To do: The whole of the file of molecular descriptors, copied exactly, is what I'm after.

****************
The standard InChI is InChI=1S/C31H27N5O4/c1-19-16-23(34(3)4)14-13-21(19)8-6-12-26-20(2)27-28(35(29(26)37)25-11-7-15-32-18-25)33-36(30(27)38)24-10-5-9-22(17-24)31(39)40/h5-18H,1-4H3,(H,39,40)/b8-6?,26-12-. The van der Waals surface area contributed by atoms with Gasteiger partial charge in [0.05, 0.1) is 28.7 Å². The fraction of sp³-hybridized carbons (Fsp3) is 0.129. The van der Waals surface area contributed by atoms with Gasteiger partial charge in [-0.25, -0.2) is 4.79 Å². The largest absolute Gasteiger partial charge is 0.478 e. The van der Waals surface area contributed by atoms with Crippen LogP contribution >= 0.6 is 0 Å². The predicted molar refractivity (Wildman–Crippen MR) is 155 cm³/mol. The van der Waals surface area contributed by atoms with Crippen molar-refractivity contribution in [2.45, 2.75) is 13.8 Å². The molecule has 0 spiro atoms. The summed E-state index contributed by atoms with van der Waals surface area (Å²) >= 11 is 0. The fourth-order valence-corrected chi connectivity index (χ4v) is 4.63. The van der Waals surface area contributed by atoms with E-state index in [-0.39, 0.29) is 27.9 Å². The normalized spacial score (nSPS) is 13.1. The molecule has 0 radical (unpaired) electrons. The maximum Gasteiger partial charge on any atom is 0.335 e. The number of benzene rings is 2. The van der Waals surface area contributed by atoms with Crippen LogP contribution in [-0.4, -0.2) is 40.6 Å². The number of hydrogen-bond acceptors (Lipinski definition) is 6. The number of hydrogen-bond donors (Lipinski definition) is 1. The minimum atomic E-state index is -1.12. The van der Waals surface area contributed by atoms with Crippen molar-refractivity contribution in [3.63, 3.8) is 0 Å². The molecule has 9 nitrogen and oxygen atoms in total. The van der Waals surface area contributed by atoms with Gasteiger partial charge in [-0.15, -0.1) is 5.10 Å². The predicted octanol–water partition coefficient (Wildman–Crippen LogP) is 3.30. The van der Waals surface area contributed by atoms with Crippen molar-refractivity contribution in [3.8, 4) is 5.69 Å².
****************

The standard InChI is InChI=1S/C31H27N5O4/c1-19-16-23(34(3)4)14-13-21(19)8-6-12-26-20(2)27-28(35(29(26)37)25-11-7-15-32-18-25)33-36(30(27)38)24-10-5-9-22(17-24)31(39)40/h5-18H,1-4H3,(H,39,40)/b8-6?,26-12-. The van der Waals surface area contributed by atoms with Gasteiger partial charge in [0.05, 0.1) is 28.7 Å². The fraction of sp³-hybridized carbons (Fsp3) is 0.129. The van der Waals surface area contributed by atoms with Gasteiger partial charge in [-0.25, -0.2) is 4.79 Å². The largest absolute Gasteiger partial charge is 0.478 e. The van der Waals surface area contributed by atoms with Crippen LogP contribution >= 0.6 is 0 Å². The predicted molar refractivity (Wildman–Crippen MR) is 155 cm³/mol. The van der Waals surface area contributed by atoms with Crippen molar-refractivity contribution in [2.45, 2.75) is 13.8 Å². The molecule has 0 spiro atoms. The summed E-state index contributed by atoms with van der Waals surface area (Å²) >= 11 is 0. The fourth-order valence-corrected chi connectivity index (χ4v) is 4.63. The van der Waals surface area contributed by atoms with E-state index in [-0.39, 0.29) is 27.9 Å². The normalized spacial score (nSPS) is 13.1. The molecule has 0 radical (unpaired) electrons. The maximum Gasteiger partial charge on any atom is 0.335 e. The number of benzene rings is 2. The van der Waals surface area contributed by atoms with Crippen LogP contribution in [-0.4, -0.2) is 40.6 Å². The number of hydrogen-bond acceptors (Lipinski definition) is 6. The number of hydrogen-bond donors (Lipinski definition) is 1. The minimum atomic E-state index is -1.12. The van der Waals surface area contributed by atoms with Crippen molar-refractivity contribution in [3.63, 3.8) is 0 Å². The molecule has 9 nitrogen and oxygen atoms in total. The van der Waals surface area contributed by atoms with Gasteiger partial charge in [-0.15, -0.1) is 5.10 Å². The predicted octanol–water partition coefficient (Wildman–Crippen LogP) is 3.30. The van der Waals surface area contributed by atoms with Crippen molar-refractivity contribution in [3.8, 4) is 5.69 Å².